“The Artist” was the big winner last night at the Academy Awards, taking home the Oscar for Best Picture, Best Director and Best Actor.
As for my predictions in the major categories, I was correct on 2 of the 6 picks (supporting actor and actress). A .333 lifetime average would get me into the Baseball Hall of Fame, but it’s not so hot when you’re trying to read the minds of Academy winners.
That’s what you get for picking with your heart instead of your head.
“Moneyball” got shut out last night, but I’ll leave you today with my favorite 10 sports films of all time. And when I say “favorite,” I mean they are all films that I can watch over and over. High praise in my book. Continue reading →
The NBA All-Star Game or the Oscars?
I can’t take either event seriously, but each has its merits. You just have to dig deep to find them. How deep? Really deep.
They’re on television opposite each other tonight, so fans of the NBA’s no-defense, razzle-dazzle showcase and Hollywood’s ultimate insider awards show will have to choose. Continue reading →
When the top story out of the meat market known as the NFL Combine is a quarterback’s measured height, well, that’s a red flag for me. Not on the player, but on the system.
Never mind that the top three rated quarterbacks in the draft won’t throw tomorrow. And forget about the fact that the top running back and the top receiver won’t run. We’re talking weights and measurements here.
A little perspective: The combine takes place in Indianapolis, where Peyton Manning has put together a Hall of Fame career since emerging as the top pick in the 1998 NFL draft. But many people seem to forget that Manning was not the clear-cut No. 1 choice of NFL experts at that time. Some preferred Ryan Leaf, who was a bit bigger and had the stronger arm, so they said. Continue reading →
Eight turnovers. Eight points on an awful 1-for-11 performance from the field against the high-flying Miami Heat, the greatest show in the NBA right now.
It’s no time to panic, though. It’s time for Jeremy Lin to go back to school. Every other team in the league will study how the Heat took the air out of New York’s sensational young point guard last night in Miami. Lin, his teammates and the coaching staff had better come up with some answers soon or this Garden party is essentially over.
But I’d be surprised if J-Lin didn’t learn from this beating, a 102-88 defeat, and evolve into a better NBA player because of it. Continue reading →
A father and son go into a movie theater. The father is wearing a Mets sweat shirt. At the concession stand, a clerk tells the one serving them, “Don’t take that man’s money, he’s a Mets fan. He’s already suffered enough.”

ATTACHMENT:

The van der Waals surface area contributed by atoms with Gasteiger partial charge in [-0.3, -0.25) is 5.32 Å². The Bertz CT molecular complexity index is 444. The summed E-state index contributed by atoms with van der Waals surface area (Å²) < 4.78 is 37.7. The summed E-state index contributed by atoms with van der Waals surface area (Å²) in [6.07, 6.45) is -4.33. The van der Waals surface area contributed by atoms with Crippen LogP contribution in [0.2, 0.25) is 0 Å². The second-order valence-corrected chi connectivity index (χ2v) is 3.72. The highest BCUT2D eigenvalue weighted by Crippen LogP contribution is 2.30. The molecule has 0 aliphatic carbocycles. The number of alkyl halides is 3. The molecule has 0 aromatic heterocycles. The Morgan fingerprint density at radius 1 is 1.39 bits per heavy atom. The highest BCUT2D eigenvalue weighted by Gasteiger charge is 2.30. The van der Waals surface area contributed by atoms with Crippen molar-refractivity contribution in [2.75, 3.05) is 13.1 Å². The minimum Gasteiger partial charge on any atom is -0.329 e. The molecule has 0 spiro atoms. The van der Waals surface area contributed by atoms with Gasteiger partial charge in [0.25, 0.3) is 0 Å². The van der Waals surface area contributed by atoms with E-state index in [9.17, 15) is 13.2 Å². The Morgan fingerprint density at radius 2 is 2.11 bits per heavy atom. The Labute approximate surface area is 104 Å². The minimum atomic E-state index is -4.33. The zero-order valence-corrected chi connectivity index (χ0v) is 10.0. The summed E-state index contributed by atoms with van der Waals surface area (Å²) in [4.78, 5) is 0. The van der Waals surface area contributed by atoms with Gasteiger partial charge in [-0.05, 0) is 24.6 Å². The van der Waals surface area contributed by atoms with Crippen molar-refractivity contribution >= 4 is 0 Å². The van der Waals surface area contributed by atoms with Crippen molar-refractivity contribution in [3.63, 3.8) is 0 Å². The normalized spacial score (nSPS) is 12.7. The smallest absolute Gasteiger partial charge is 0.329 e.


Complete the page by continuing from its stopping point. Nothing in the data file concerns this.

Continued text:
What’s a Mets fan to do? Besides grab the popcorn and skulk away, I mean.
Just grin and bear it, the man tells his son. Just grin and bear it.
These are tough times for Mets fans, with hard days and nights ahead. But today is not one of those days. Today is a good day; one of the best, actually. Continue reading →
When the Yankees open spring training for pitchers and catchers today, a couple of familiar faces will be missing from the complex in Tampa, Fla.
No Jorge Posada, who announced his retirement last month. No A.J. Burnett, who has been traded to the Pittsburgh Pirates for a pair of minor-leaguers in what amounts to a salary dump.
The Mets will open their camp a day later and about $50 million in payroll lighter than when they started last season. But more about the team from Flushing tomorrow. Continue reading →
Remember when the Knicks and Rangers were both relevant, playing on the same night, and you had to flip channels between the two?
Last night was one of those nights, and I can’t remember the last time that has happened.
Phase II of Lin-Sanity – when Amar’e Stoudemire returned to the lineup – got off to a raucous start with Jeremy Lin’s last-second three-pointer that beat the Raptors in Toronto. Lin finished with 27 points.
Meanwhile, on the ice in Boston, Henrik Lundqvist made 42 saves to stone the Bruins as the Rangers beat their main competition in the Eastern Conference, 3-0. Continue reading →
Amar’e Stoudemire and Carmelo Anthony are on notice. Knicks fans will be watching very closely when the team’s two superstars return to the lineup. Very closely.
Last night, Kobe Bryant and the Lakers walked into Madison Square Garden and found they had walked into a time warp. It was the Garden like they hadn’t seen it in about a dozen years.
You can credit Jeremy Lin, the unlikeliest of New York sports stars, and his growing legion of fans for this Lin-Derella story. Continue reading →
Look at the Knicks!
Playing without their two superstars, the grieving Amar’e Stoudemire and the injured Carmelo Anthony, New York won last night in the nation’s capital, its third straight victory with Harvard graduate Jeremy Lin at point guard.
Yes, that college basketball powerhouse, Harvard!
No, it doesn’t take a rocket scientist to play point guard in the NBA, but intelligence doesn’t hurt. Most of all, it takes someone who is aware that basketball is a team sport and the point guard’s job is to distribute the ball so that everyone is involved in the offense. Continue reading →
Now that the Giants’ championship parade and celebration at the Meadowlands is over.
Now that the seven fans who reported their vehicles as stolen afterward have all found their vehicles – right where they left them in the stadium parking lot.
Now that the blitzed Giants fan in an Eli Manning jersey has led police through a wild chase on Long Island and been apprehended for it. (Her SUV was easy to follow since it was spray-painted with “Lets Go Giants.”)
Yes, now that football season is finally over, what’s next? Continue reading →